Book Genre: Literary Fiction
Publisher: Laughing Fire Press
Release Date: September 14, 2015
Buy Link(s): Amazon: http://www.amazon.com/Developing-Minds-American-Ghost-Story/dp/0967492297/ref=sr_1_2?ie=UTF8&qid=1442109831&sr=8-2&keywords=developing+minds
Barnes and Noble.com:http://www.barnesandnoble.com/w/developing-minds-jonathan-lapoma/1122192543?ean=9780967492292Book Description:
-“Raw and edgy. . . Entertaining and authentic look at the troubled American education system. . .” —Kirkus Reviews, Recommended Review
-“A scathing comic novel . . . sort of a M*A*S*H for Miami schoolteachers.” —Patrick Murtha, Book ’em, Danno
-“Incredibly artistic . . . raw and endearing.” –San Francisco Book Review
-Finalist in 2015 Stargazer Literary Prizes for best Visionary and Metaphysical Fiction
DEVELOPING MINDS: AN AMERICAN GHOST STORY follows a group of recent college graduates who struggle with feelings of alienation and their addictions as they try to survive a year of teaching at two dysfunctional Miami public schools.
A poetic and insightful coming-of-age novel, DEVELOPING MINDS is centered on 24-year-old Luke Entelechy, an aspiring writer who sees his creative output suffer when he begins teaching at one of Miami’s most challenging middle schools. As the year progresses, however, Luke begins to relate to the neglect and abuse his students suffer, and is faced with a haunting decision: continue to let his dark past destroy him, or rise above the struggle to realize his potential as an artist and a real human being.
Equal parts disturbing and humorous, DEVELOPING MINDS offers a brutally honest look at the American public school system and the extreme measures many teachers take to cope with working in it.
We joined the herd and sat somewhere in back. Some far-too-energetic young woman, who probably had a horrible childhood she never left, was hopping around onstage trying to contrive spirit as some ‘80s pop crap blasted from speakers behind her. She was nearly out of breath, punctuating her performance with “Yeah”s and “Super”s. The music soon stopped, and she stepped to the mic. “Congratulations to all of you for being where you are. You now join the wonderful family that is the MPSD.”
“Yeah, the dysfunctional family,” said the brunette sitting beside Billy.
“And we’re their bastard children,” Billy said.
“I really hope that woman isn’t the mother,” I said. “She fucking scares me.”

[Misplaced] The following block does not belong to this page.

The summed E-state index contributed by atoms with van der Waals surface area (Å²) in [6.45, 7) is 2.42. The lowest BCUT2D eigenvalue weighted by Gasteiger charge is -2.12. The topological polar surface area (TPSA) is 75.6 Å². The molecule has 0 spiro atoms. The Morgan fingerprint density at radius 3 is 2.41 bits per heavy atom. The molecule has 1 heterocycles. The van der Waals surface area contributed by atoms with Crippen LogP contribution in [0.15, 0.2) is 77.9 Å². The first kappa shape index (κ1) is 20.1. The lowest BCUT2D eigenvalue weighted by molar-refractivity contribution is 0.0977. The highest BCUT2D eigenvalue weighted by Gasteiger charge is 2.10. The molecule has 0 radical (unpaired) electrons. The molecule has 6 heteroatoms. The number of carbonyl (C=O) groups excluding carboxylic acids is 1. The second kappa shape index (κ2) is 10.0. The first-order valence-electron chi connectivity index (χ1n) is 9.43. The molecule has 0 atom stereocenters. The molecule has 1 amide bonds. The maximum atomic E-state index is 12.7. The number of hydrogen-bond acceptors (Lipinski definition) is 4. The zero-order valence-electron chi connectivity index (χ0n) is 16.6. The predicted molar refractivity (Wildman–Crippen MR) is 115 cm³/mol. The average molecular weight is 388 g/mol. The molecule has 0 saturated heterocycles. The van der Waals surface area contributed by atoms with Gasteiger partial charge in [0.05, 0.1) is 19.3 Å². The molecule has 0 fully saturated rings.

The bitch onstage was smiling like a goddamned idiot.
The brunette held out her hand. “The name’s Abbi. I just got sentenced to West Miami High.”
“Hey, my school’s the feeder to yours!” I said, with far too much enthusiasm. I hung my head.
“Yeah, and my school’s the feeder to Dade County Corrections,” she said.
Billy let out a loud snort. Several people turned around to see where it came from. I started chuckling.
Some crazy, old woman stumbled onto the stage, and the cheerleader passed her the mic. The woman spared no time in upping the day’s level of insanity. “Hello, my name is Sandy Frankles, and I’m the Deputy Superintendent of the Miami Public Schools District, and I want to say that I’m appalled by the likes of your filthy people slandering our dear Superintendent’s name. Dana Canterbury never misappropriated any funds and to suggest that her recent purchase of a yacht in any way hurt our children makes you a damned fool—” The cheerleader came back out and yanked the mic away from Ms. Frankles. Her words were amplified through the speakers. “Sandy . . . SANDY, this is the new teacher orientation, not a press conference. Get it together!”
Ms. Frankles, who may have been drunk, took back the mic. “I’m sorry, I mistook you all for something you weren’t. Fear not, for I have the ability to change gears quickly, and I will deliver you a wonderful introduction. That is, after all, what they’re paying me for—”
“Yeah, too much!” yelled a heckler.
Ms. Frankles pointed indiscriminately into the crowd. “I wouldn’t take a red cent that wasn’t mine! Show yourself, you coward!”
The cheerleader grabbed the mic away from Ms. Frankles and started ushering her from the stage. “Okay, okay, Sandy, I think we’ve got enough from you today.”
But Sandy wasn’t going quietly. She kept pumping her fists and threatening she’d show us all!
“What the hell was that about?” I said.
“I don’t know, but it can’t be good for business,” Billy said.
I scanned the crowd, but no one seemed fazed by what had just happened. People were texting, sleeping, reading books, and one woman was even crocheting a blanket. Perhaps this was just another day in Paradise . . .
Author Bio:Jonathan LaPoma is an award-winning novelist, screenwriter, songwriter, and poet from Buffalo, NY. In 2005, he received a BA in history and a secondary education credential from the State University of New York at Geneseo, and he traveled extensively throughout the United States and Mexico after graduating. These experiences have become the inspiration for much of his writing, which often explores themes of alienation and misery as human constructions that can be overcome through self-understanding and the acceptance of suffering. His five feature-length screenplays have won over 40 awards/honors at various international screenwriting competitions, and his novel DEVELOPING MINDS: AN AMERICAN GHOST STORY is a finalist in the 2015 Stargazer Literary Prizes for best Visionary and Metaphysical Fiction. He lives in San Diego and teaches at a public secondary school.
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